The New Problem of Old Age: What to Do with an Extra 30 Years

by Jordan Mueller in the Department of Sociomedical Sciences, MPH ’16


“The easy answer is… no,” replied Dean Linda P. Fried, MD, MPH, when asked if the world was ready for an unprecedented demographic increase in the amount of people living past the age of 65 years. The dean of the Mailman School was direct, but not pessimistic. The New Age of Aging: Are Longer Lives a Good Thing? was a conversational forum on Wednesday October 22, and a space for Dean Fried and Daniel Perry, founder of The Alliance for Aging Research, to explore exciting approaches for an aging population, with the discussion being hosted by SiriusXM news host and documentary filmmaker, Perri Peltz, MPH ‘84. The forum called for new methods on an old issue that can no longer be ignored.

A geriatrician and epidemiologist, Dean Fried is a respected authority in the field of aging. Her expertise gives her objectivity to raise an often unasked question: How do we ensure that the 30 years of life added by public health and medical advances in the last century are quality gains for the individual and society? Mr. Perry, Ms. Peltz, and Dean Fried all agreed that the body of research on aging must be utilized to create effective methods to capitalize the new “third age of life.”


Mr. Perry, who held staff positions on Capitol Hill for over a dozen years, stressed the importance of recognizing aging as an entity in and of itself, rather than a collection of individual processes. He explained that the processes of aging begin at the cellular level, giving science the power to identify and delay musculoskeletal deficits, loss of neurological function, and a host of other ailments associated with the accumulation of birthdays. Where lowering the impact of infectious disease was the great accomplishment of previous generations of public health, Mr. Perry identified that delaying the negative aspects of aging is a new impetus of public health. Those in public health are tasked with building a lengthy “healthspan” within a person’s inevitably finite lifespan.

With the Baby Boomers living to 100 and birth rates showing no signs of slowing, are we doomed for intergenerational tension? The panel took this dilemma in stride. By ensuring that health lasts into old age, Dean Fried explained that we could take advantage of a “social capital that we have never had before.” Co-founder of Experience Corps, a community-based program that puts senior volunteers to work in public schools, Dean Fried emphasized the need to create social “win-win situations” among the elderly and younger generations. Programs like Experience Corps increase the brain function of seniors, which has been shown to delay the onset of dementia-related disorders like Alzheimer’s disease, which, according to Mr. Perry, currently costs America $250 billion annually. These programs also enrich American youth with attributes that only veterans of life can bring: experience, skills, patience, and a palpable desire to leave the world a better place than they found it.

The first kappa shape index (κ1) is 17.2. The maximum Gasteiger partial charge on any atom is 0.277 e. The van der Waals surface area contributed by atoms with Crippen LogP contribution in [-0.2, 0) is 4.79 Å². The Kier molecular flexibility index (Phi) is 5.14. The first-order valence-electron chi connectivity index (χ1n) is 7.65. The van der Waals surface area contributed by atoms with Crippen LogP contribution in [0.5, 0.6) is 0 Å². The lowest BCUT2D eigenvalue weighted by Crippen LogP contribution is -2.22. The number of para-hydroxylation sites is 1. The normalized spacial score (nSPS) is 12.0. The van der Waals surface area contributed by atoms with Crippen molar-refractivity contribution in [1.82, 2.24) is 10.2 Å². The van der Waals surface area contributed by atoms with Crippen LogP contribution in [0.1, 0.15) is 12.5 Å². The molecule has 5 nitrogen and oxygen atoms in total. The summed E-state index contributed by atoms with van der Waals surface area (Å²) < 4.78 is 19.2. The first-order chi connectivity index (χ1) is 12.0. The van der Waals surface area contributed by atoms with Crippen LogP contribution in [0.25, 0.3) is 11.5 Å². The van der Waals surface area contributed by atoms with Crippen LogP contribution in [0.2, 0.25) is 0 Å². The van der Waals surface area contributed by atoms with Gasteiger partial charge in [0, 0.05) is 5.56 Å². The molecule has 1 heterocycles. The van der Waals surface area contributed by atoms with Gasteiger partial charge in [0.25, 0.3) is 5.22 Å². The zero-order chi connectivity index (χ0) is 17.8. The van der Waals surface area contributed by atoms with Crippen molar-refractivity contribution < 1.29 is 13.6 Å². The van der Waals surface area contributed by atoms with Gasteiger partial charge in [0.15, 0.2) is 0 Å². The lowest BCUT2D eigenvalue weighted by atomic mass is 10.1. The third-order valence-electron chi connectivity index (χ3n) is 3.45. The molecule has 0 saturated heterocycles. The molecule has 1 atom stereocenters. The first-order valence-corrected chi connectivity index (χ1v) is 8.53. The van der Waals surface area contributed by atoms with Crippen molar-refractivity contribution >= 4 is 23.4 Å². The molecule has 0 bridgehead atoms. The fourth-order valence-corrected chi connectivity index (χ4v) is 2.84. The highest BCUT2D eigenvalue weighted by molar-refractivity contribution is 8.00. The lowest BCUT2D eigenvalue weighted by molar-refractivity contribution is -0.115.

In addressing a final question from an audience member, Dean Fried and Mr. Perry faced the unavoidable topic of the final days of life. Despite agreeing that “70 is the new 50” in affluent parts of the world, the panelists acknowledged that care during the final days of life must also be a foundational component of aging research and policy.

Our need to study aging is a modern luxury. In 2014, we are finding solutions to health problems of 75-year-olds, when barely 100 years ago, people were struggling to hit 40. Much of this increase in the lifespan can be attributed to public health. At our school, however, the solutions to the issues of aging or chronic disease are not treated as luxuries. They are addressed as a core duty. Through their discussion, Dean Fried and Mr. Perry prepared the Mailman Community to explore the new frontiers and the inevitability of aging and its associated challenges, to constantly push the boundaries of public health, and not rest satisfied with the gains that have been made. There is more work to be done.

Watch the full discussion below:


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